’They were very alike in lots of ways, those two: both chargers on the track, hut wonderfully gentle human beings. What distinguishes people like them from the rest is their flair, their total commitment, and their precision. If you were out on the track in the medical car, they’d miss you by a centimetre as they came by. That would never worry me with people like them – but some of these others, I wouldn’t give them a metre! ’

The Prof has no idea why he and Senna became such close friends. ’Just one those things. I hit it off with some of the other drivers, too, of course… Niki, Jody, Gilles, Gerhard. There was no bullshit about any of them, and that’s a quality I’ve always … appreciated, you might say.’

On one occasion, Watkins asked Senna to attend a lunch – between the two sessions on Friday – with the doctors at Silverstone, and Ayrton at once agreed. ’He made a little speech, and thanked them for their efforts, and so on. A perfect ambassador, I thought. Someone said to him, “A lot of the drivers have a retinue around them – a physiotherapist, this, that and the other, and special diets and so on. What do you do?” And he said, “Well, I don’t do anything – if I’ve got a problem, I ring up Sid!” That brought great laughter and applause – they appreciated the lack of bullshit, too.’

He is silent a moment or two. ’It was such an extraordinary weekend, here in ’94, wasn’t it? Apart from what happened with the drivers, there were injuries to the mechanics in the pit lane, injuries to people in the crowd… As far as I rememher, there were 21 casualties altogether.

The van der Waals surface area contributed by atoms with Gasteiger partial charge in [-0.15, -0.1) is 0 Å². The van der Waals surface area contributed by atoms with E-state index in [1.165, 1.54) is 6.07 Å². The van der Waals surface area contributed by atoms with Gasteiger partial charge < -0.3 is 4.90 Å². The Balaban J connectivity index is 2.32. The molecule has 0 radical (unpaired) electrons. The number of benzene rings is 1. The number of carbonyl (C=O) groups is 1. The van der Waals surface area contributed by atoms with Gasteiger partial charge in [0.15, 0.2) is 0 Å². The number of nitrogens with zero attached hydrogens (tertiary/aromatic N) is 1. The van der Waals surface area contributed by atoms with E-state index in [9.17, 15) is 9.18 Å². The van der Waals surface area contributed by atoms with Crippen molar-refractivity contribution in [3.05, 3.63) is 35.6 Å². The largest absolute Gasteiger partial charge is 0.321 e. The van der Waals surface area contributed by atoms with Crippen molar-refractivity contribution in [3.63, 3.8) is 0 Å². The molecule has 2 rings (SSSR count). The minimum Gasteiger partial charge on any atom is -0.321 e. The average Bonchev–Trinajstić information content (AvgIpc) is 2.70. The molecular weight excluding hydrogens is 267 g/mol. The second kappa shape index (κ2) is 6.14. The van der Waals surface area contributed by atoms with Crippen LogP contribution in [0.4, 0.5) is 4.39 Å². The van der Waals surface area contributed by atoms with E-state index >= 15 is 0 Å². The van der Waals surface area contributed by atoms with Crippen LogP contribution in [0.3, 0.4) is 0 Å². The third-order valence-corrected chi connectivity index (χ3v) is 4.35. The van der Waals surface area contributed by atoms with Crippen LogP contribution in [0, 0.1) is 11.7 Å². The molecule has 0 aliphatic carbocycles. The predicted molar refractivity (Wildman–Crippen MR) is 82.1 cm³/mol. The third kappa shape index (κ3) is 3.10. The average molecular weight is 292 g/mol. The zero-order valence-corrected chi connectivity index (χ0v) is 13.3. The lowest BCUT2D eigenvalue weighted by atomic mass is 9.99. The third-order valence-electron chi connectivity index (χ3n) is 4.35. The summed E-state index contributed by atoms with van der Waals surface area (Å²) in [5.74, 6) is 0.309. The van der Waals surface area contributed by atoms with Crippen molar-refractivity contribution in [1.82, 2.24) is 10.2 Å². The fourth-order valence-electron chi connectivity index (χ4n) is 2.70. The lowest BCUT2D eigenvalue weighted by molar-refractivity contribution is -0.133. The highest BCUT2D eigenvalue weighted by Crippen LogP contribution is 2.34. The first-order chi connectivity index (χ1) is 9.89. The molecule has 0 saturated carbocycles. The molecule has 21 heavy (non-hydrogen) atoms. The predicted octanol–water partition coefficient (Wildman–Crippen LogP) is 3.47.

’It’s odd, I suppose, that I don’t have a problem coming back to Imola. Just before that weekend, I went to Venice with my wife. I’d never been there before – and I’ll never go again, because that, I know, would bring it all back again. What started off as such a great week ended with the most tragic weekend there’s been – certainly in my experience, anyway.

’I still think a great deal about Ayrton. I dream ahout him a lot. It’s one of the problems of old age, you know: you dream more. There are two or three people in my life who have affected me a lot – my father, the neurosurgeon at Oxford with whom I trained, and Senna – and I dream about them constantly. And I hate it, because they’re alive and well, and then you wake up, and you have to face it again that they’re gone.

’My relationship with Ayrton was by far the closest that I’ve ever had with another man, I would say. He was a remarkahle chap altogether, wasn’t he?

By Nigel Roebuck ©